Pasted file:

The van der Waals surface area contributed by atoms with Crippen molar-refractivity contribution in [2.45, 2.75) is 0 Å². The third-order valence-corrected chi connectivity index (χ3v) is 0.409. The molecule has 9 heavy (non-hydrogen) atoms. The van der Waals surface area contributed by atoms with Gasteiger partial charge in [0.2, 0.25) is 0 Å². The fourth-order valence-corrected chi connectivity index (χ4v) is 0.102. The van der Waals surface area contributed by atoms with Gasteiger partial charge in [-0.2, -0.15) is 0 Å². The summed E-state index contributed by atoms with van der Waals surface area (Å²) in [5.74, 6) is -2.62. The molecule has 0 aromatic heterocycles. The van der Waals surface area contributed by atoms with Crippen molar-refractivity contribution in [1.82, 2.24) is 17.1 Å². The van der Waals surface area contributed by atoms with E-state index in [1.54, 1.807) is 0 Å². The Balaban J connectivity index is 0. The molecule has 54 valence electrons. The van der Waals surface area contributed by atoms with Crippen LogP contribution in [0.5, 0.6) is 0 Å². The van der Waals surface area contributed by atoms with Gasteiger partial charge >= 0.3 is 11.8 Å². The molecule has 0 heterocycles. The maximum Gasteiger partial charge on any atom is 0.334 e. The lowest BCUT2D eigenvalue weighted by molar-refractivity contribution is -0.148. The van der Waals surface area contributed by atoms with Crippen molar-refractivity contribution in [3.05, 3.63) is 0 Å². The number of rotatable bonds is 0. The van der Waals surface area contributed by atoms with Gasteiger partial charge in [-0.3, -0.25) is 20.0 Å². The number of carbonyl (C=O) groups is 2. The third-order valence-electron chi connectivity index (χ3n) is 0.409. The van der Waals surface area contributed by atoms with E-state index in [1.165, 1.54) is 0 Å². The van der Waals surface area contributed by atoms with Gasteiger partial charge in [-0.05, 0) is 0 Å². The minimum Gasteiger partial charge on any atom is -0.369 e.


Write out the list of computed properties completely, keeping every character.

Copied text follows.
The van der Waals surface area contributed by atoms with Crippen molar-refractivity contribution in [2.45, 2.75) is 0 Å². The third-order valence-corrected chi connectivity index (χ3v) is 0.409. The molecule has 9 heavy (non-hydrogen) atoms. The van der Waals surface area contributed by atoms with Gasteiger partial charge in [0.2, 0.25) is 0 Å². The fourth-order valence-corrected chi connectivity index (χ4v) is 0.102. The van der Waals surface area contributed by atoms with Gasteiger partial charge in [-0.2, -0.15) is 0 Å². The summed E-state index contributed by atoms with van der Waals surface area (Å²) in [5.74, 6) is -2.62. The molecule has 0 aromatic heterocycles. The van der Waals surface area contributed by atoms with Crippen molar-refractivity contribution in [1.82, 2.24) is 17.1 Å². The van der Waals surface area contributed by atoms with E-state index in [1.54, 1.807) is 0 Å². The Balaban J connectivity index is 0. The molecule has 54 valence electrons. The van der Waals surface area contributed by atoms with Crippen LogP contribution in [0.5, 0.6) is 0 Å². The van der Waals surface area contributed by atoms with Gasteiger partial charge >= 0.3 is 11.8 Å². The molecule has 0 heterocycles. The maximum Gasteiger partial charge on any atom is 0.334 e. The lowest BCUT2D eigenvalue weighted by molar-refractivity contribution is -0.148. The van der Waals surface area contributed by atoms with Crippen molar-refractivity contribution in [3.05, 3.63) is 0 Å². The number of rotatable bonds is 0. The van der Waals surface area contributed by atoms with Gasteiger partial charge in [-0.3, -0.25) is 20.0 Å². The number of carbonyl (C=O) groups is 2. The third-order valence-electron chi connectivity index (χ3n) is 0.409. The van der Waals surface area contributed by atoms with E-state index in [1.165, 1.54) is 0 Å². The van der Waals surface area contributed by atoms with Gasteiger partial charge in [-0.05, 0) is 0 Å². The minimum Gasteiger partial charge on any atom is -0.369 e.